FILE - In this July 1, 2019, file photo, U.S. Rep. Duncan Hunter, R-Calif., center, leaves federal court after a hearing in San Diego. A judge is expected to rule on a bid by Hunter to move his trial on charges that he looted campaign funds for personal use and even to dismiss the charges outright. U.S. District Judge Thomas Whelan in San Diego decided a flurry of pretrial motions last week but deferred some decisions until Monday, July 8 to consider filings that arrived too late for him to read. (AP Photo/Denis Poroy, File)

Judge will rule on key pretrial motions for congressman

July 07, 2019 - 9:08 pm

SAN DIEGO (AP) — A judge on Monday is expected to rule on a bid by U.S. Rep. Duncan Hunter to move his trial on charges that he looted campaign funds for personal use and even to dismiss charges.

U.S. District Judge Thomas Whelan decided a flurry of pretrial motions last week but deferred some decisions until Monday to fully consider late filings. The California Republican's trial begins in September.

Hunter, 42, is seeking a change of venue from San Diego to the Eastern District of California, which includes counties that Donald Trump carried in the 2016 presidential elections in a state that voted overwhelmingly for Clinton.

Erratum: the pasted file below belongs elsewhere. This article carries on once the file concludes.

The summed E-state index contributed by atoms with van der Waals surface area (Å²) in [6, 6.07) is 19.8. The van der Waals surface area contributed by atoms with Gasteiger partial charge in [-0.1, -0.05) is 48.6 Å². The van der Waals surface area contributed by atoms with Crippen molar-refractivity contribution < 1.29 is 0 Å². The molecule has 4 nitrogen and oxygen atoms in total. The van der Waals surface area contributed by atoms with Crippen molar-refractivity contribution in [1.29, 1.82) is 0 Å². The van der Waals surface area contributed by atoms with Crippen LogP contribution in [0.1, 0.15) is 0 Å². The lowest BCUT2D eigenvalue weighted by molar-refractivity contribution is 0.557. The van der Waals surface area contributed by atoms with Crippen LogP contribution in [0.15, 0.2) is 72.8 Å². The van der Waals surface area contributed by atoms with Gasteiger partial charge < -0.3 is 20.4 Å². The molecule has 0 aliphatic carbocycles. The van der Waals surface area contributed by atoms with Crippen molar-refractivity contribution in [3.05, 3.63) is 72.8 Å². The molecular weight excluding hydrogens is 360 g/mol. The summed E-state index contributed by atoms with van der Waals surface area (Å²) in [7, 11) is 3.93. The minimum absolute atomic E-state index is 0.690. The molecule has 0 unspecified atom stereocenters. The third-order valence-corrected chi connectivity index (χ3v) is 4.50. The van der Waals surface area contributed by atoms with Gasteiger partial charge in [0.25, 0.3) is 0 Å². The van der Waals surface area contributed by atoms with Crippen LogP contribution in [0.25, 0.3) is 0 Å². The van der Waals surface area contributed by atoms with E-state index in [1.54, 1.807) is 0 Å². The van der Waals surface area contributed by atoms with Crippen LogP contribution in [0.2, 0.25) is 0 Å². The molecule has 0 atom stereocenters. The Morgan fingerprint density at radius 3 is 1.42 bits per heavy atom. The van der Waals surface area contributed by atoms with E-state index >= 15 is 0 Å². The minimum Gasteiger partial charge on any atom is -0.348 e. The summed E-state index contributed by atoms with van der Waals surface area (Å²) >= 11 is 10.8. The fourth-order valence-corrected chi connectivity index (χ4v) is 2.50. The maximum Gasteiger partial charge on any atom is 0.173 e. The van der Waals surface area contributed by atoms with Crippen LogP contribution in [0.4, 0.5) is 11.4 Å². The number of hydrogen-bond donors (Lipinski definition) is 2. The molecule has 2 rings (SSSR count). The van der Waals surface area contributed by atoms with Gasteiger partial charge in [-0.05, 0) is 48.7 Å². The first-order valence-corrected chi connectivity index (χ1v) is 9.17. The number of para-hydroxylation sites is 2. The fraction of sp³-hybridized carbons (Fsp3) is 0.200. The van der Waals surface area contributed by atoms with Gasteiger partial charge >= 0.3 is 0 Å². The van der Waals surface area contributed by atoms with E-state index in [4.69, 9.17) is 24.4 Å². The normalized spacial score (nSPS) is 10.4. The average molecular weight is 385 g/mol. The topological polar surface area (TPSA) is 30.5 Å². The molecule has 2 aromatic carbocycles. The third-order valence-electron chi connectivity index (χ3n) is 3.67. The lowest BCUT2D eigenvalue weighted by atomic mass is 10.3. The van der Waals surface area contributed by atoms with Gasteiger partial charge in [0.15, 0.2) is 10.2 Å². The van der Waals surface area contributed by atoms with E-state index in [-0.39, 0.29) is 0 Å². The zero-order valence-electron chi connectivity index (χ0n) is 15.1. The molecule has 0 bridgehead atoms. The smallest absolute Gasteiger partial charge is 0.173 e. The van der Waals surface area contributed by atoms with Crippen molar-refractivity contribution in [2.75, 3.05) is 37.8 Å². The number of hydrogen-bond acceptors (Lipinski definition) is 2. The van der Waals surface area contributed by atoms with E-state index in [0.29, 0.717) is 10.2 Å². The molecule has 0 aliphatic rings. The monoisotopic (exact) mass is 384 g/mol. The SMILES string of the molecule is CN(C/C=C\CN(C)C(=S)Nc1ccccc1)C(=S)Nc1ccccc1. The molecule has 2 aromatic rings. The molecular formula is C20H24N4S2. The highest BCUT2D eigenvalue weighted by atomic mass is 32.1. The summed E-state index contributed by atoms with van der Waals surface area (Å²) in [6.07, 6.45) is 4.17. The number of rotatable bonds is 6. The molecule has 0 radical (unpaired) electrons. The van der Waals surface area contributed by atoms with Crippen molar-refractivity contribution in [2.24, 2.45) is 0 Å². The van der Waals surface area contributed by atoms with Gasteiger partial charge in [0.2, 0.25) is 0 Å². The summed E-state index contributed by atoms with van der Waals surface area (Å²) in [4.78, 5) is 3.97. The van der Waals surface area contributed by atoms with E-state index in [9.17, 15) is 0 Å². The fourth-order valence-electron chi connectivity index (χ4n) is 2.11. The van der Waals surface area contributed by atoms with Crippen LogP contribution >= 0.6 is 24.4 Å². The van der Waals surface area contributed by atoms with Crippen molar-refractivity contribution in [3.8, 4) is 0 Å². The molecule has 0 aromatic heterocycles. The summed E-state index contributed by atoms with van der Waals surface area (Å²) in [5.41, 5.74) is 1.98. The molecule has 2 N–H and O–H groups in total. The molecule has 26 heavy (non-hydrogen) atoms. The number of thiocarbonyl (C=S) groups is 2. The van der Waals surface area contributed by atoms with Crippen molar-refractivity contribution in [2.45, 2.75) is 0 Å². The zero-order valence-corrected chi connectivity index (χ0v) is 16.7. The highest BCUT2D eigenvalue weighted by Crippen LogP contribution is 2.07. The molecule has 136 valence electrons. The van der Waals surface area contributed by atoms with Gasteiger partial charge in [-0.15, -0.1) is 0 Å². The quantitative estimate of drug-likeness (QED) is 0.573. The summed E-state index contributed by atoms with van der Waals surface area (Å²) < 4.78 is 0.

"There is simply no way the jury pool in San Diego County can be untainted," Hunter's attorneys say in a court filing. "Potential jurors are just a keystroke away from hundreds of thousands of press articles and blog postings online, most if not all of a very negative nature."

Hunter's team wants charges dismissed, arguing that the presence of two prosecutors tied to the case at a Hillary Clinton fundraiser in August 2015 compromised their impartiality. The government says the prosecutors attended in an official capacity to assist law enforcement, which Hunter's team disputes.

Hunter and his wife were indicted in August on charges they used more than $250,000 in campaign funds for personal expenses ranging from groceries to golf trips and family vacations, and then lied about it in federal filings. Margaret Hunter pleaded guilty last month to one corruption count and agreed to testify against her husband.

Last week, the judge ruled that jurors can hear evidence involving Hunter's alleged extramarital affairs. Prosecutors have revealed salacious details about the married congressman's lifestyle, saying he used campaign money to illegally finance a string of romantic relationships with lobbyists and congressional aides.

In an interview with Fox News last year, Hunter said his campaign made mistakes, that he gave his wife power of attorney when he deployed as a Marine to Iraq in 2003, and that she handled his finances during his last five terms in office.

Hunter was re-elected in his strongly Republican congressional district in San Diego County last year despite the indictment. The Hunter name represents something of a political dynasty in the area — his father captured the seat in 1980 and held it until his son was elected in 2008.